By the 16th century, however, the expansion of European trade – albeit restricted to islands near Guangzhou such as Macau – spread the Columbian Exchange of crops, plants, and animals into China, introducing chili peppers to Sichuan cuisine and highly productive maize and potatoes, which diminished famines and spurred population growth.
Between 1405 and 1421, the Yongle Emperor of Ming China sponsored a series of long range tributary missions under the command of Zheng He (Cheng Ho).

Wokou

Japanese pirateswakōpiracy
Haijin laws intended to protect the coasts from "Japanese" pirates instead turned many into smugglers and pirates themselves.
Wokou activity in Korea declined after the Gihae Eastern Expedition of the Joseon in 1419, but continued in Ming China and peaked during the Jiajing wokou raids in the mid-1500s, but Chinese reprisals and strong clamp downs on pirates by Japanese authorities saw the wokou virtually disappear by the 1600s.

Nanjing

NankingNanjing, ChinaJinling
In 1356, Zhu's rebel force captured the city of Nanjing, which he would later establish as the capital of the Ming dynasty.
Nanjing served as the capital of Eastern Wu (229–280), one of the three major states in the Three Kingdoms period; the Eastern Jin and each of the Southern dynasties (Liu Song, Southern Qi, Liang and Chen), which successively ruled southern China from 317–589; the Southern Tang (937–75), one of the Ten Kingdoms; the Ming dynasty when, for the first time, all of China was ruled from the city (1368–1421); and the Republic of China under the right wing Kuomintang (1927–37, 1946–49) prior to its flight to Taiwan by Chiang Kai-Shek during the Chinese Civil War.

Naval history of China

marinernavyrebellion of Gongsun Shu
1368–1398) attempted to create a society of self-sufficient rural communities ordered in a rigid, immobile system that would guarantee and support a permanent class of soldiers for his dynasty: the empire's standing army exceeded one million troops and the navy's dockyards in Nanjing were the largest in the world.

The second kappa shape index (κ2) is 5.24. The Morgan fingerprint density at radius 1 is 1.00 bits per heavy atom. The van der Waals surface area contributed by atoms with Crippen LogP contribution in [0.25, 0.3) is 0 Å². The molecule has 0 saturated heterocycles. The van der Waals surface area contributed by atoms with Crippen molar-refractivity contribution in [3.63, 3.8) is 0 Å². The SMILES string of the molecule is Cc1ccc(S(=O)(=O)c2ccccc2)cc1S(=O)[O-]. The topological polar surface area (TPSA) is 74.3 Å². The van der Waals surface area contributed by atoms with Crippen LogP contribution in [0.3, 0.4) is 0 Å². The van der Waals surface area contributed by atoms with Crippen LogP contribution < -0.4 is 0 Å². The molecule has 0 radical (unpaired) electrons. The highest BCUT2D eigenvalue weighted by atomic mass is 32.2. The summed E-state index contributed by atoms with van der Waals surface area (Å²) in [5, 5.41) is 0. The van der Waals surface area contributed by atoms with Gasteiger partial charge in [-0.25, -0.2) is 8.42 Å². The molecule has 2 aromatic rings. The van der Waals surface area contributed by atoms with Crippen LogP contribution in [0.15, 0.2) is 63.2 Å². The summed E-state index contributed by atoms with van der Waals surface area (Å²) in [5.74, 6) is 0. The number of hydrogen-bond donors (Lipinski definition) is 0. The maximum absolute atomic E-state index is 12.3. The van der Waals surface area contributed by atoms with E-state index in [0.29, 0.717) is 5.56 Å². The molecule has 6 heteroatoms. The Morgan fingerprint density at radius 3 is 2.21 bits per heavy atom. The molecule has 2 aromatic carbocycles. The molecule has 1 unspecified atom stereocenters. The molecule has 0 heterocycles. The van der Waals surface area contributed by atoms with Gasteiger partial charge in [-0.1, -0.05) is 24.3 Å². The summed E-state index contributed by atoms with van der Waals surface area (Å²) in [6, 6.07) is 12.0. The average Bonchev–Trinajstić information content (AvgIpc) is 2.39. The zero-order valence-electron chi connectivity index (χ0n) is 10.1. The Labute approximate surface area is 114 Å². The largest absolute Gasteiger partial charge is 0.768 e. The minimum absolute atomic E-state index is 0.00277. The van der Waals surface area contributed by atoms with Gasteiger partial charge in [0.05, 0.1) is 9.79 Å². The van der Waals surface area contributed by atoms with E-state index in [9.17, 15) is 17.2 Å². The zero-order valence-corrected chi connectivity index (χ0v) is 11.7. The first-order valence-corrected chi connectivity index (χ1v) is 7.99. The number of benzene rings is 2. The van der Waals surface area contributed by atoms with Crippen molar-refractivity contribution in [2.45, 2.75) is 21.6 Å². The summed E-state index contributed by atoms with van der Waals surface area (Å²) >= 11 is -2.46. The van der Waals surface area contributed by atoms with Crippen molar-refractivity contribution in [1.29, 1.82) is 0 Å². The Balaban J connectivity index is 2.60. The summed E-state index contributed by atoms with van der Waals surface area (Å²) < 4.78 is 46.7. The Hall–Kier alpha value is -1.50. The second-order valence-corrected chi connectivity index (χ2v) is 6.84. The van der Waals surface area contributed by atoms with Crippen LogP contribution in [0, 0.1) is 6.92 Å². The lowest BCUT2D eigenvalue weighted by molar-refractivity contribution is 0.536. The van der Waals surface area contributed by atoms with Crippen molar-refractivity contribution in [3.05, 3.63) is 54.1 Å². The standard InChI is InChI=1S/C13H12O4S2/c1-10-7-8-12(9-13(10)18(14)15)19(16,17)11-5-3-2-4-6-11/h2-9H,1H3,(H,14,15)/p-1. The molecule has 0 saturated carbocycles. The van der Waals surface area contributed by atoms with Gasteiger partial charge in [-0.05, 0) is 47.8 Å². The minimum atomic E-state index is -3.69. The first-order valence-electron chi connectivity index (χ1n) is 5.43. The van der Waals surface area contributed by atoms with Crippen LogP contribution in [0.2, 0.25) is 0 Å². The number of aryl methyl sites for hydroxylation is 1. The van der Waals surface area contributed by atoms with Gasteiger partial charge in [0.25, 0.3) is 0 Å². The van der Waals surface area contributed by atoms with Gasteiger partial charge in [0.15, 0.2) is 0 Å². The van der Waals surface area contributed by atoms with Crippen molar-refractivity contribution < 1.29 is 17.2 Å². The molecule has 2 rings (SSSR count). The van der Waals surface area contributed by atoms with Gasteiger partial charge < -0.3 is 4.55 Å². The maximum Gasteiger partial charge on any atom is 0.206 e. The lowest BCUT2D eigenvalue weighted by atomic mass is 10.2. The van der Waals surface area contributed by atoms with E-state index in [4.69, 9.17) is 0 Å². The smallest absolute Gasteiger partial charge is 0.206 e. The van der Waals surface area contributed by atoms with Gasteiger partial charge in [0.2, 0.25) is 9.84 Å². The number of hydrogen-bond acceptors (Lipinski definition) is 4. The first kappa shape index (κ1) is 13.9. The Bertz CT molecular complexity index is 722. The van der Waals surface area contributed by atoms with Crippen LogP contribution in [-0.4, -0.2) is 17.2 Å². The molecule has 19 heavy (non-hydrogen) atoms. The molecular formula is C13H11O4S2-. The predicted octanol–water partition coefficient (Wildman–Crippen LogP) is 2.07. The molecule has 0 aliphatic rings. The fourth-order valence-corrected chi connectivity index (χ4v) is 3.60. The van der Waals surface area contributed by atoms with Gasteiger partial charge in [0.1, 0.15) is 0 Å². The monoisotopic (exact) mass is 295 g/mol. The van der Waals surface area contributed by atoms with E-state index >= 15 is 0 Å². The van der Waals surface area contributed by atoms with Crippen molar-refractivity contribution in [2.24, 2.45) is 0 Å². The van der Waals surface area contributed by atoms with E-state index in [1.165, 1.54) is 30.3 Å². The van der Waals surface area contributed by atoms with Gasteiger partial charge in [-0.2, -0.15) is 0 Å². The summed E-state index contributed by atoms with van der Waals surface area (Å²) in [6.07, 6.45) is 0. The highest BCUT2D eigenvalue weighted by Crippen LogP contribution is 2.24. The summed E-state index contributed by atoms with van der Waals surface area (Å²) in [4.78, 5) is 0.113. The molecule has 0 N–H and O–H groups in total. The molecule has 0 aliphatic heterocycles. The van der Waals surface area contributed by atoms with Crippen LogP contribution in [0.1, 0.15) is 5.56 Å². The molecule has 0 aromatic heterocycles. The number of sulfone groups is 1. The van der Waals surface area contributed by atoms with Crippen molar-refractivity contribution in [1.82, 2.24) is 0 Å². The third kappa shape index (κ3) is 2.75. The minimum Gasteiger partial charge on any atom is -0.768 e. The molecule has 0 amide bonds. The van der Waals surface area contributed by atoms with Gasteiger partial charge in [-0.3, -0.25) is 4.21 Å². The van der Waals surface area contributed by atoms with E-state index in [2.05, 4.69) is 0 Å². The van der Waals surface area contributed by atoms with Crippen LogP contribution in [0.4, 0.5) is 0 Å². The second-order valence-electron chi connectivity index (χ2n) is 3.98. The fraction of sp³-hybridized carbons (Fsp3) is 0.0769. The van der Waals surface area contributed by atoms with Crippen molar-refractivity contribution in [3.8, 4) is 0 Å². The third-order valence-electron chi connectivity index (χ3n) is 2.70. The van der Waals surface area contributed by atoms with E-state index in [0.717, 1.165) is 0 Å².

A significant naval battle was the Battle of Lake Poyang from August 30 to October 4 of the year 1363 AD, a battle which cemented the success of Zhu Yuanzhang in founding the Ming Dynasty.

Shun dynasty

ShunGreat ShunShun rebel army
Although the primary capital of Beijing fell in 1644 to a rebellion led by Li Zicheng (who established the Shun dynasty, soon replaced by the Manchu-led Qing dynasty), numerous rump regimes loyal to the Ming throne – collectively called the Southern Ming – survived until 1662.
The capture of Beijing by the Shun forces in April 1644 marked the end of the Ming dynasty, but Li Zicheng failed to solidify his political and military control, and in late May 1644 he was defeated at the Battle of Shanhai Pass by the joint forces of Ming general Wu Sangui who shifted his alliance to the Qing dynasty after the fall of the Ming dynasty, with Manchu prince Dorgon.

Guangzhou

CantonGuangzhou, ChinaCanton, China
By the 16th century, however, the expansion of European trade – albeit restricted to islands near Guangzhou such as Macau – spread the Columbian Exchange of crops, plants, and animals into China, introducing chili peppers to Sichuan cuisine and highly productive maize and potatoes, which diminished famines and spurred population growth.
Shortly after the Hongwu Emperor's declaration of the Ming dynasty, he reversed his earlier support of foreign trade and imposed the first of a series of sea bans (haijin).

Zhang Juzheng

Zhang Juzheng's initially successful reforms proved devastating when a slowdown in agriculture produced by the Little Ice Age joined changes in Japanese and Spanish policy that quickly cut off the supply of silver now necessary for farmers to be able to pay their taxes.
Zhang Juzheng (1525–1582), courtesy name Shuda, pseudonym Taiyue, was a Chinese reformer and statesman who served as Grand Secretary in the late Ming dynasty during the reigns of the Longqing and Wanli emperors.